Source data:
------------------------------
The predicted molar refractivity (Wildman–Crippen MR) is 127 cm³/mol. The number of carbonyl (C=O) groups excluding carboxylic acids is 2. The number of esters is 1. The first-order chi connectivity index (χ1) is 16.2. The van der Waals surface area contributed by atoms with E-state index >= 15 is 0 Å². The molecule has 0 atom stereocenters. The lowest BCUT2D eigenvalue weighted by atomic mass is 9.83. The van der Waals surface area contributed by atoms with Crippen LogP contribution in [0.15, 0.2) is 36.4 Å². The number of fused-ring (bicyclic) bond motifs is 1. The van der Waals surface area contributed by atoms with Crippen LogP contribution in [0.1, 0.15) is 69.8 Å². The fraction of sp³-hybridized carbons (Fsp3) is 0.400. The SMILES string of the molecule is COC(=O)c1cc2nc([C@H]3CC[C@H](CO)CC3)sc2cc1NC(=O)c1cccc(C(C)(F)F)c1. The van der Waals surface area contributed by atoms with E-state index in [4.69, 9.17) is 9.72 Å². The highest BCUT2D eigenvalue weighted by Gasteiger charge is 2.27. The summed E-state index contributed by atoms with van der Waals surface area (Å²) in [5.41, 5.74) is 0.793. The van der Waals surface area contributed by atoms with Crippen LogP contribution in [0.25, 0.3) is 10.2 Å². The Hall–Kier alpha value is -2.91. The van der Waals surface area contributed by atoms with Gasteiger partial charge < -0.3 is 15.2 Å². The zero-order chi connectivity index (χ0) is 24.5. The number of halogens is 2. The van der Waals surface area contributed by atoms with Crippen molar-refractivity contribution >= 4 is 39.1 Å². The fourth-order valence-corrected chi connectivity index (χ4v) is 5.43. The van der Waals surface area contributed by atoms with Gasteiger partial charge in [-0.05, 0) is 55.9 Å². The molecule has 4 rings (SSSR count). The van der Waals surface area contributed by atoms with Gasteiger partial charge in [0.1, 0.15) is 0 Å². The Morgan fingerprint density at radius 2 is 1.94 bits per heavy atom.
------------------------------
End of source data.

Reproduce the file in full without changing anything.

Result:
The predicted molar refractivity (Wildman–Crippen MR) is 127 cm³/mol. The number of carbonyl (C=O) groups excluding carboxylic acids is 2. The number of esters is 1. The first-order chi connectivity index (χ1) is 16.2. The van der Waals surface area contributed by atoms with E-state index >= 15 is 0 Å². The molecule has 0 atom stereocenters. The lowest BCUT2D eigenvalue weighted by atomic mass is 9.83. The van der Waals surface area contributed by atoms with Crippen LogP contribution in [0.15, 0.2) is 36.4 Å². The number of fused-ring (bicyclic) bond motifs is 1. The van der Waals surface area contributed by atoms with Crippen LogP contribution in [0.1, 0.15) is 69.8 Å². The fraction of sp³-hybridized carbons (Fsp3) is 0.400. The SMILES string of the molecule is COC(=O)c1cc2nc([C@H]3CC[C@H](CO)CC3)sc2cc1NC(=O)c1cccc(C(C)(F)F)c1. The van der Waals surface area contributed by atoms with E-state index in [4.69, 9.17) is 9.72 Å². The highest BCUT2D eigenvalue weighted by Gasteiger charge is 2.27. The summed E-state index contributed by atoms with van der Waals surface area (Å²) in [5.41, 5.74) is 0.793. The van der Waals surface area contributed by atoms with Crippen LogP contribution in [0.25, 0.3) is 10.2 Å². The Hall–Kier alpha value is -2.91. The van der Waals surface area contributed by atoms with Gasteiger partial charge < -0.3 is 15.2 Å². The zero-order chi connectivity index (χ0) is 24.5. The number of halogens is 2. The van der Waals surface area contributed by atoms with Crippen molar-refractivity contribution >= 4 is 39.1 Å². The fourth-order valence-corrected chi connectivity index (χ4v) is 5.43. The van der Waals surface area contributed by atoms with Gasteiger partial charge in [-0.05, 0) is 55.9 Å². The molecule has 4 rings (SSSR count). The van der Waals surface area contributed by atoms with Gasteiger partial charge in [0.1, 0.15) is 0 Å². The Morgan fingerprint density at radius 2 is 1.94 bits per heavy atom.